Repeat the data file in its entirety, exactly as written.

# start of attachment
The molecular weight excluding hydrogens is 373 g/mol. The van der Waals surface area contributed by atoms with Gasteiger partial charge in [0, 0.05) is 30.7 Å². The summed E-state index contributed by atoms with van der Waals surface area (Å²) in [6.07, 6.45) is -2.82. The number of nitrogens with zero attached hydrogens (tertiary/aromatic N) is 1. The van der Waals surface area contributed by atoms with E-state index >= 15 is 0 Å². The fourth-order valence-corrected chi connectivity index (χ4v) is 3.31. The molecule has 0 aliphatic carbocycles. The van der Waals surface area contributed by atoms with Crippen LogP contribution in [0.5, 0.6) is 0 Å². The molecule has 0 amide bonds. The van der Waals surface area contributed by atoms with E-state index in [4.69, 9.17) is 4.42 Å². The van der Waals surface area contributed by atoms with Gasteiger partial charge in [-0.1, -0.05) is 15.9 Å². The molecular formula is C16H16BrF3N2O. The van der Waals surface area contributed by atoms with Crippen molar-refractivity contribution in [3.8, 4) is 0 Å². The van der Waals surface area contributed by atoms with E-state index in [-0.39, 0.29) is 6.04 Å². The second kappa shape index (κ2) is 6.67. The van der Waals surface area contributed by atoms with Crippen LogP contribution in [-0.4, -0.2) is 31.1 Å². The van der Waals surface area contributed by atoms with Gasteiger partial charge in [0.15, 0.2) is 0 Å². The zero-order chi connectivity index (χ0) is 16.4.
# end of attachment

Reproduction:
The molecular weight excluding hydrogens is 373 g/mol. The van der Waals surface area contributed by atoms with Gasteiger partial charge in [0, 0.05) is 30.7 Å². The summed E-state index contributed by atoms with van der Waals surface area (Å²) in [6.07, 6.45) is -2.82. The number of nitrogens with zero attached hydrogens (tertiary/aromatic N) is 1. The van der Waals surface area contributed by atoms with E-state index >= 15 is 0 Å². The fourth-order valence-corrected chi connectivity index (χ4v) is 3.31. The molecule has 0 aliphatic carbocycles. The van der Waals surface area contributed by atoms with Crippen LogP contribution in [0.5, 0.6) is 0 Å². The molecule has 0 amide bonds. The van der Waals surface area contributed by atoms with E-state index in [4.69, 9.17) is 4.42 Å². The van der Waals surface area contributed by atoms with Gasteiger partial charge in [-0.1, -0.05) is 15.9 Å². The molecular formula is C16H16BrF3N2O. The van der Waals surface area contributed by atoms with Crippen molar-refractivity contribution in [3.8, 4) is 0 Å². The van der Waals surface area contributed by atoms with E-state index in [-0.39, 0.29) is 6.04 Å². The second kappa shape index (κ2) is 6.67. The van der Waals surface area contributed by atoms with Crippen LogP contribution in [-0.4, -0.2) is 31.1 Å². The van der Waals surface area contributed by atoms with Gasteiger partial charge in [0.15, 0.2) is 0 Å². The zero-order chi connectivity index (χ0) is 16.4.